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Will I Ever Fully Recover?

I love this question largely because it is something I so strongly believe in and also because it is something that highly depends on how you define recovery.

I think one of the most critical pieces to actual recovery is learning what recovery means to you and trying to hold onto hope, even in the darkest hours. In my practice I have had some people define recovery as no longer engaging in behaviors, others who define it as weight restoration and still others who believe recovery means being free of all parts of their eating disorder.

To me recovery means your eating disorder is no longer a part of your life in any capacity, whether that’s the behaviors, thoughts or emotions. It means having a healthy, loving and supportive relationship with self and your body and no longer being consumed by the eating disorder’s abuse and control. It means filling your time with the things that make you happy and believing in your own strengths and abilities. It means having an authentic relationship with yourself – one where you know yourself and you act on your own behalf (vs. the eating disorder’s behalf).

Knowing what your own definition of recovery is will play a significant role in determining if and when you have fully recovered. As with anything, if you don’t know where you are going, you won’t know when you have arrived. So the first thing I would recommend is that you spend some time really thinking about what you want your own recovery to look like. Once you have that, start working towards it. Every single step makes a difference…Every. Single. Step. Even asking that question means you are further along then you once were. So know that even though some steps don’t feel significant, they are. Keep taking steps and trust, as hard as it may be, that your recovery can happen. I have experienced it, and I have had many clients of mine experience it and there was nothing different about your journey than ours. Additionally, try to hold onto hope that recovery can be yours. Even if you have been struggling for a long time, there is nobody and nothing that gets to determine if you get to be well. That choice is yours, so hold onto the hope within you (or find external people or things that give you hope if you can’t find it within yourself) and know that your recovery will happen if you keep working at it. Sometimes it will feel like you are pushing a square boulder up a hill, but then you will have moments where it will feel like things are falling together and moving smoothly. Keep going step by step and your version of recovery will be yours.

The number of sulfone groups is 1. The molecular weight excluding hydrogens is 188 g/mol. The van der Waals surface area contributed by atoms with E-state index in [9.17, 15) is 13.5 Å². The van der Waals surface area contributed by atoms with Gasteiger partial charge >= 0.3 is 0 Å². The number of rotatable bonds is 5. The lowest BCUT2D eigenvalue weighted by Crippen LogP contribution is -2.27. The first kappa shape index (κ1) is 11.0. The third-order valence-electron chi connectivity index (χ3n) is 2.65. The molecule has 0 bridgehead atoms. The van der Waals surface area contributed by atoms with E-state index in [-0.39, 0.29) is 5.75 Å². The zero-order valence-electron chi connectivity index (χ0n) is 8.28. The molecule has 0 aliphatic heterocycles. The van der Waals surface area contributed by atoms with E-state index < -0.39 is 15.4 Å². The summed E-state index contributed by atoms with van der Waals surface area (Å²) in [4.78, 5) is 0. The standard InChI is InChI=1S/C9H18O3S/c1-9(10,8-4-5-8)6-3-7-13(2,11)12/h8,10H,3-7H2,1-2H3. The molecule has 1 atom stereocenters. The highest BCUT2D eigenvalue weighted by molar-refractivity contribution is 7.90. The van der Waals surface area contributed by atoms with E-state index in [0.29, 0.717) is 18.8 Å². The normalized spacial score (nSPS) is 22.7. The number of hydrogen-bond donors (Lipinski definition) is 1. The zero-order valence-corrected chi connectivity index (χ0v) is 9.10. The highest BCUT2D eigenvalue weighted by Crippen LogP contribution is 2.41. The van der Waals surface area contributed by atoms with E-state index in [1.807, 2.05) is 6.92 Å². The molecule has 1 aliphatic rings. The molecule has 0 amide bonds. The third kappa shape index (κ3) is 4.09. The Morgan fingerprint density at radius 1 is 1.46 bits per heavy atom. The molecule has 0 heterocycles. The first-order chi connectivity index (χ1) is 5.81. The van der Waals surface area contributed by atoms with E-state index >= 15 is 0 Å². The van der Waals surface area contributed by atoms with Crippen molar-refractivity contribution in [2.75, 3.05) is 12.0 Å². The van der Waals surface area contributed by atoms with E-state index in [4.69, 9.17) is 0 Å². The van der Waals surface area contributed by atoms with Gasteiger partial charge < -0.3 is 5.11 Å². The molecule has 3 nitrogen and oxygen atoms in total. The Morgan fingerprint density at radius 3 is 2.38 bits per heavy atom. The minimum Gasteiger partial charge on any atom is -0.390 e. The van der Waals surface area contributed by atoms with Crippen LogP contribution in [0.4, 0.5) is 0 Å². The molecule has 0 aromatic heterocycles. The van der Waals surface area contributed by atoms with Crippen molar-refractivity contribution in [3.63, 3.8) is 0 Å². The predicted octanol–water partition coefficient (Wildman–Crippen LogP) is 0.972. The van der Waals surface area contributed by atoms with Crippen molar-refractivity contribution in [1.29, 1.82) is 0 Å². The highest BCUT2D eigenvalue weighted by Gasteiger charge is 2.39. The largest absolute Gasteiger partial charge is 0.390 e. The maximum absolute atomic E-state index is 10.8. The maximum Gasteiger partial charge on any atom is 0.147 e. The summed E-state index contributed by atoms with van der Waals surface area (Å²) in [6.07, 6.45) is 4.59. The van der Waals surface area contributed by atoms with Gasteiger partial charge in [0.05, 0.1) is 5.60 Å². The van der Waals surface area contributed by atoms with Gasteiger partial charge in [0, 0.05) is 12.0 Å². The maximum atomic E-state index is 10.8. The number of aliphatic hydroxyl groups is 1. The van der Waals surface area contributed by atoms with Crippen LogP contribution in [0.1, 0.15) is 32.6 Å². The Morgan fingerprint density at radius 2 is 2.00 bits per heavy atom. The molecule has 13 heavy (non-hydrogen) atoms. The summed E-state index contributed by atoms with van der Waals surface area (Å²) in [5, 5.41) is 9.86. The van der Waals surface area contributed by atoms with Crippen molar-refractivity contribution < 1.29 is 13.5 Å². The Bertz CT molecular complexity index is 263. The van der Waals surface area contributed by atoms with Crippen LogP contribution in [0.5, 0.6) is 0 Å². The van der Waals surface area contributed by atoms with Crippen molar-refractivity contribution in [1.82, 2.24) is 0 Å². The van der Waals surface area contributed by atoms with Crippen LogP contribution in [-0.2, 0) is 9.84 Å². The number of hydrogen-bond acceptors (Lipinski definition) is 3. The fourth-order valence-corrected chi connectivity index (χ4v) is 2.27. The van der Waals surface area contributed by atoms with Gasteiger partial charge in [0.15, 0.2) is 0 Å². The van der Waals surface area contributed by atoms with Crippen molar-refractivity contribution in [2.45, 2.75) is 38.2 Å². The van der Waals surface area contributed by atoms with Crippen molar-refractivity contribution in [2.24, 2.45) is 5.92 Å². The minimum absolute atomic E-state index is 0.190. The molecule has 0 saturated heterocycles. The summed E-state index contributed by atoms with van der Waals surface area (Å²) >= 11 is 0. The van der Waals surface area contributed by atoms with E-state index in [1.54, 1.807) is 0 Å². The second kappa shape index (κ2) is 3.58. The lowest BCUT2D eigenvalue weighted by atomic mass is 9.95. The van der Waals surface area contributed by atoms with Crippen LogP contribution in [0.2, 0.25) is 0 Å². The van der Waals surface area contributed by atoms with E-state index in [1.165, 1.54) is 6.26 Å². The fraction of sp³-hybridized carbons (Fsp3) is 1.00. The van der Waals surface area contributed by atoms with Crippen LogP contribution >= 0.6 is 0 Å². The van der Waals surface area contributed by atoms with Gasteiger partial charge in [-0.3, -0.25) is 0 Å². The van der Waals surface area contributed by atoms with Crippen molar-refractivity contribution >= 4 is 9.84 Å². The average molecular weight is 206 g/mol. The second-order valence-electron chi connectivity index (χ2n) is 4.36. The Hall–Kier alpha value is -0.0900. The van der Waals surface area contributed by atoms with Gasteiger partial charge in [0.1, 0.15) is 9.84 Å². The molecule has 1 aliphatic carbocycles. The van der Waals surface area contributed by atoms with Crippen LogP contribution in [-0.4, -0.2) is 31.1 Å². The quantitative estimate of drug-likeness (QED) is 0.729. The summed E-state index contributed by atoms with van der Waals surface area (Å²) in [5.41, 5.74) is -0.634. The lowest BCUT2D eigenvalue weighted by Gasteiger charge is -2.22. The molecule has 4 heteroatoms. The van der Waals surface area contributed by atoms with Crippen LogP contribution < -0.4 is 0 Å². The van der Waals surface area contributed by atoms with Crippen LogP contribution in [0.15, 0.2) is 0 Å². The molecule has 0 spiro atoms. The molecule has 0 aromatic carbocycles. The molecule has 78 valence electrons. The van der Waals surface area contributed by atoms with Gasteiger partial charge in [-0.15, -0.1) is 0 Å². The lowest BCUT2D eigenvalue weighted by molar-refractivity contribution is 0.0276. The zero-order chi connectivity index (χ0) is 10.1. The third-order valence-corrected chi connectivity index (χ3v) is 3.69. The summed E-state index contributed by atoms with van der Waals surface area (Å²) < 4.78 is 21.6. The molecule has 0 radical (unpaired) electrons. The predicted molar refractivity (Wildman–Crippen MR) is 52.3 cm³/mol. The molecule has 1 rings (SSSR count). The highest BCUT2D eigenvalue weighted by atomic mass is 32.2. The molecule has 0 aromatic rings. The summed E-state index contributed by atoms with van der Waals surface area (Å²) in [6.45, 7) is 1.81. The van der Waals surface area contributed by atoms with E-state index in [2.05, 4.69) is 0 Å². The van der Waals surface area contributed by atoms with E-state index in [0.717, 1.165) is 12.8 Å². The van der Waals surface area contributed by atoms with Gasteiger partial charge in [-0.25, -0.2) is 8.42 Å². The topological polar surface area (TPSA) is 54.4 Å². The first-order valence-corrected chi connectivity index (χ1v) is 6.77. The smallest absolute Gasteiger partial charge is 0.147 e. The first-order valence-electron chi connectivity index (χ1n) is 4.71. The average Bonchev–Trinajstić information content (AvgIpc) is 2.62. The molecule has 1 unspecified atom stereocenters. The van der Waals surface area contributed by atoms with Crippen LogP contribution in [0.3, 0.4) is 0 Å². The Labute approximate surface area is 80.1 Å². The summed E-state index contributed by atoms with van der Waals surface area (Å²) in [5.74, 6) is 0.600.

One final word: there are ways in which one’s focus on recovery is lifelong – not from their eating disorder per se, but rather from all the bumps we experience on life’s journey. If you recover from your eating disorder and then stop focusing on continuing to move yourself forward, or stop doing self care, you will stop being the best version of yourself that you can be. You may not relapse but you also won’t feel healthy, happy or secure within yourself. So in some ways, while the investment in self never stops, it becomes easier and much more rewarding.

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